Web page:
(MUSSOLINI and FASCISM in ITALY – continued)
Italy emerged from the war still a constitutional monarchy. And it emerged with inflation, a huge debt and unemployment aggravated by demobilization of thousands of soldiers. To stave off uprisings among the poor, the government subsidized bread. Its expenditures were three times its revenues, yet it refused to tax the wealthy.
Amid bitterness and disappointment was a widespread belief that the Old World was crumbling and that it was time to make a New World. Italy after the war was filled with an assortment of embittered veterans, republicans (anti-monarchists), anarchists, syndicalists and restless socialist revolutionaries. Many socialists and working people were impressed by the "worker's revolution" in Russia, and some of them were ready to support revolution in Italy.
The power of Italy's socialists accompanied the nation's discontent. Every month in 1919, workers in Italy's industrial north went on strike. Tenants began refusing to pay rent, and the homes of a few landlords were destroyed. Many villages had someone who wished to be a new Marat or Lenin. And every month, the Executive of the General Confederation of Labor announced in favor of the creation of a socialist republic and the dictatorship of the proletariat.
Some veterans were among those who joined the ranks of the Left, and some joined the ranks of the anarchists. Some others joined groups that pushed their status as combat veterans. The Socialists helped drive some veterans into the ranks of the rightists by their verbal attacks on those who had participated in the war. Young officers of junior rank from lower middle class families who wished to hang onto their status were among those who joined the ranks of the rightists. And joining the ranks of the rightists were those who were too young to have fought in the war but who saw glory in those who had fought for their country.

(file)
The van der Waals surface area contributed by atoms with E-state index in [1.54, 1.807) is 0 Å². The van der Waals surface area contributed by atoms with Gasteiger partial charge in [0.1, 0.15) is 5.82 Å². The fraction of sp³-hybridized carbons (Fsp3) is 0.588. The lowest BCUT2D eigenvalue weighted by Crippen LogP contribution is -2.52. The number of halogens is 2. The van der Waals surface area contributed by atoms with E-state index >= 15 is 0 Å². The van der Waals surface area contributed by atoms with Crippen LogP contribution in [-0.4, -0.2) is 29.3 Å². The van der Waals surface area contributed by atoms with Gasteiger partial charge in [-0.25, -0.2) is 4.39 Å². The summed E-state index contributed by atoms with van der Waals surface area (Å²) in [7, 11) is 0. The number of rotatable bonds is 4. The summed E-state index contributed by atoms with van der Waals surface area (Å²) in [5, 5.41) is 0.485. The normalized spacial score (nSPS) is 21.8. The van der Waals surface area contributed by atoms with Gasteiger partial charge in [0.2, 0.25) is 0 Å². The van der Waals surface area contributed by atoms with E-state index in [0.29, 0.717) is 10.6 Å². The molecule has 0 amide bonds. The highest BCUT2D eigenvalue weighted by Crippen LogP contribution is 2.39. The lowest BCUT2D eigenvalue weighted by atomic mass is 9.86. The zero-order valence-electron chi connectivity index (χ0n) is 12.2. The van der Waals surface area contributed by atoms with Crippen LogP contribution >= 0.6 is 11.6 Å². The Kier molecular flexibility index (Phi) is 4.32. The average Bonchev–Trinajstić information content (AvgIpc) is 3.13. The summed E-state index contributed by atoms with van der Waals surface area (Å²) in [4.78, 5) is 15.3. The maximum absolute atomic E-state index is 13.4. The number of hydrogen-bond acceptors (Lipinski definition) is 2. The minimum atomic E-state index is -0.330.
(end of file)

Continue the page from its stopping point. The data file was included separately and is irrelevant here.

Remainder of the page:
Mussolini was familiar with a rightist political action group in France called Action Française, and borrowing from their example he founded a movement called Fasci di Combattimento (Combat Group) – in Milan, Italy's greatest industrial city, in northern Italy. The first meeting of the movement, in March 1919, was attended mainly by war veterans, various malcontents, some believers in a strong, machine-oriented Italy, and a few pro-war, nationalist-minded socialists.
Mussolini drew allies from those veterans who called themselves the Arditi (from ardito, meaning brave). The Arditi were in many Italian towns and organized for violence against those they called traitors. Their joy for combat found expression in street brawling. Their love for wearing a uniform found expression in their wearing a black shirt with insignia. Mussolini spoke to them as if he were their leader, boasting how he had defended them "against the slanders of cowardly philistines."
Believing in brute force in international affairs over what was thought to be the sickly, effete, pacifistic idealism, Mussolini complained that at the Paris Peace Conference Italy was being cheated out of its just reward for participating in World War I. Mussolini proclaimed that Italy had a right to its place in the world and that it needed colonies like Britain's.